As medicines become expensive, and antimicrobial resistance emerges, we simply cannot afford to consume medicines like candies. Investing in diagnostics improves effectiveness of treatment and reduces costs and unnecessary drug use. The scale-up of malaria rapid tests has led to a substantial decline in the use of antimalarial drugs. In contrast, not having good, easy-to-use tests for typhoid and TB have resulted in the emergence of extensively drug-resistant bacteria. This problem of inadequate testing and empirical therapy is not limited to infections. For example, nearly one in two Indians with diabetes are unaware that they have diabetes. Cancers are usually detected when they are advanced, resulting in poor survival rates.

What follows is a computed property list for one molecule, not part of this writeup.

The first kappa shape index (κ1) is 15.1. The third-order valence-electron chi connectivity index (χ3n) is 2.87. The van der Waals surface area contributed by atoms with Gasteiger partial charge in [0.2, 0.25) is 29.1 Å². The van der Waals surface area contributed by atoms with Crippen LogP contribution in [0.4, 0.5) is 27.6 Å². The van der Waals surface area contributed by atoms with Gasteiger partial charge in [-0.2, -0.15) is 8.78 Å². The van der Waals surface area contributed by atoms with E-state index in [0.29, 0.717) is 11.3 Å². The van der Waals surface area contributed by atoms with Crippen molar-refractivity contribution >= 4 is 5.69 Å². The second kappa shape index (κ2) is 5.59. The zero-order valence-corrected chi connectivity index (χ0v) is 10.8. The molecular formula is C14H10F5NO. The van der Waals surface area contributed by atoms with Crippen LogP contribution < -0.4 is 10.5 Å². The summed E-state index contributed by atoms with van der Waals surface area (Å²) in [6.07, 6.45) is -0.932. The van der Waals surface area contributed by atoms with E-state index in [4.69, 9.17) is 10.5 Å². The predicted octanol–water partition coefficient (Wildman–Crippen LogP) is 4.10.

Testing also matters for public health. Every year, dozens of outbreaks occur all over the word without any clarity on what is causing them. A fever outbreak, for example, could be due to dengue, malaria, influenza, Chikungunya, or scrub typhus. Laboratory testing is the only way to know the underlying cause of illness. Ideally, treatment will follow diagnosis, and treatment will be tailored to the exact cause of illness. Sadly, as the above examples illustrate, this rarely happens. Lack of access to good, affordable testing is one reason why healthcare providers bypass the process of diagnosis.